Words by: Freya Parr
PICA’s most recent exhibition aligns all of PICA’s objectives as an artistic institution, and explores new approaches to art making, curating and audience involvement. A fantastically put-together series, the Salon opened with a “Vernissage”; a glamorous opening night for all PICA’s donors and sponsors. As a contemporary reworking of the traditional Parisian Salon, PICA uses the central theme of “Epic Narratives”, with all 19 artists interpreting this concept in thoroughly different ways, with some even exploring the microscopic. Kynan Tan’s work features mini DNA sculptures, with data being physically re-imagined as the smallest entity.
All the artists involved have a strong connection to WA, and the majority of the 120 works were created for the exhibition itself. One particular feature of the Salon which draws it apart from others of its type is that it provides a rare opportunity to buy and sell art, and PICA takes no commission from any of the artwork sold. After the Vernissage on the opening night, over $100k worth of art was sold. This provides an invaluable opportunity to extend the Perth art collector base, and provide a platform for artists in WA to create entire bodies of work to sell. It also provides an opportunity for innovation; artists have been able to experiment with works on new, larger scales, and are supported by PICA throughout the creative process.
The layout of the exhibition is fantastic. Using the entire downstairs area of the PICA gallery, the different rooms and alcoves are used to reflect different elements of the epic narrative. As one enters the space, they are greeted by Tarryn Gill’s pair of sphinxes, which act as “guardians” at the opening of the exhibition. The final room was a euphoric utopia of bright, almost garish colour, and was an overwhelming conclusion to the experience.
One of the main bodies of work that stood out for me was Jacobus Capone’s “Dark Learning Series”, which featured photographs and videos from his time travelling across Iceland and Finland. The colour and quality of the images was superb, and they were the perfect representation of the epic narrative that PICA was trying to portray. His piece “Everness” coincided well with the visual imagery, as it was a piece of text coated in copper, which he had worn strapped to his chest for the two month duration of the trip, creating a real life element to his work.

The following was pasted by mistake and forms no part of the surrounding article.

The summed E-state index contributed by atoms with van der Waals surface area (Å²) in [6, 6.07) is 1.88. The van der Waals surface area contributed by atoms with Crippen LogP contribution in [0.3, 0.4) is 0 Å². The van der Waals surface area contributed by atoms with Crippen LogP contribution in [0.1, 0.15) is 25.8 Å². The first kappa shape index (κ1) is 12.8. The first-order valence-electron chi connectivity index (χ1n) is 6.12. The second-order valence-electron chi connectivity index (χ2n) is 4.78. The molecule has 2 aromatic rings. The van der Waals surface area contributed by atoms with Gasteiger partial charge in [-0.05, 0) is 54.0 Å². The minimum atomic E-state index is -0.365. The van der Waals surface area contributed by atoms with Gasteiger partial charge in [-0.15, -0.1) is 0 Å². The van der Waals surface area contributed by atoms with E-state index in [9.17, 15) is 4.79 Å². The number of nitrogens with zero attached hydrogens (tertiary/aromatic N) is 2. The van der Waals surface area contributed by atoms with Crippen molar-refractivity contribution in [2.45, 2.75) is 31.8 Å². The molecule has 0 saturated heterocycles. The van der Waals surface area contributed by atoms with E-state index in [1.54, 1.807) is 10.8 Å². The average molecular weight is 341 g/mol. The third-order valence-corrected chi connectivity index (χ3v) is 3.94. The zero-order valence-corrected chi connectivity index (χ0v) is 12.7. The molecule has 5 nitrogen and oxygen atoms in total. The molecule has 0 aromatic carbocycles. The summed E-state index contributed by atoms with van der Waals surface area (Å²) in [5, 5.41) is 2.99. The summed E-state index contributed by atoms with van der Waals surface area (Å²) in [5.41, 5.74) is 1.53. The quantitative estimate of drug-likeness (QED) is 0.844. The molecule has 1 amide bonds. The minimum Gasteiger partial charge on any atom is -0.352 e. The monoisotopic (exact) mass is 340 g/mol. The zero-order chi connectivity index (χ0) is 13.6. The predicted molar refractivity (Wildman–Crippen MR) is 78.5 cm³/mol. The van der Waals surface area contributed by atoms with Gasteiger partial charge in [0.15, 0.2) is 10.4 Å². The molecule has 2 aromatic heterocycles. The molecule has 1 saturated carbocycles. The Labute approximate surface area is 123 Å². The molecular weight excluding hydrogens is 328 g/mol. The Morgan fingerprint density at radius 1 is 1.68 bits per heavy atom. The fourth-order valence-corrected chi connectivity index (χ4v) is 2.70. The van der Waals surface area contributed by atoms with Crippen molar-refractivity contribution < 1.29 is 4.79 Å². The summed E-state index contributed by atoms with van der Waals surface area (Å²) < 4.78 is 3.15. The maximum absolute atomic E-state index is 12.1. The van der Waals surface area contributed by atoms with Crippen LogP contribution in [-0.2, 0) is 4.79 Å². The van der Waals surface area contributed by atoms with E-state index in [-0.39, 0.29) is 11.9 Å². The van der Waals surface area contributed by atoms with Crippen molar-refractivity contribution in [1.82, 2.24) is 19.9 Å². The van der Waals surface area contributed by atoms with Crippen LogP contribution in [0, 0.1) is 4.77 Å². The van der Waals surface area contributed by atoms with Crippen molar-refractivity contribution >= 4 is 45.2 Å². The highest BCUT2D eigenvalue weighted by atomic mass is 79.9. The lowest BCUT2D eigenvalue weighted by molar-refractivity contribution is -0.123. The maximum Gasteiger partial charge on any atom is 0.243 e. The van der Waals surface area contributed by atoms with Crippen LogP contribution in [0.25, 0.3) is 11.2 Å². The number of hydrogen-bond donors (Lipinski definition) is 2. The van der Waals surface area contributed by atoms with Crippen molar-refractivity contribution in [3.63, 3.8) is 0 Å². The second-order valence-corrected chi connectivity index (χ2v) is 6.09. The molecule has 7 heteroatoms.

Shannon Lyons’ work was also incredibly interesting, exploring the history of the Salon itself. Her paintings appeared as though they were merely sections of the wall of a gallery in the process of setting up for an exhibition, complete with peeling coloured tape. In sections of the room she had also painted directly onto the walls themselves too, drawing attention to the manufacturing processes of the production and display of art. It was a really unusual take on the “epic narrative”; instead suggesting that the manufacture of art is an epic tale within itself, creating a lovely juxtaposition with some of the other pieces.
I could go on all day about various different pieces in the exhibition, but ultimately they need to be viewed in person for full value. The Salon has been wonderfully curated, and it is clear and apparent to all how much work has gone in to the whole process, and the sense of “journey” is obvious within the Salon itself, as well as in the wonderfully diverse selection of works within it. A must-see for everyone in Perth.
PICA Salon runs until 16th August.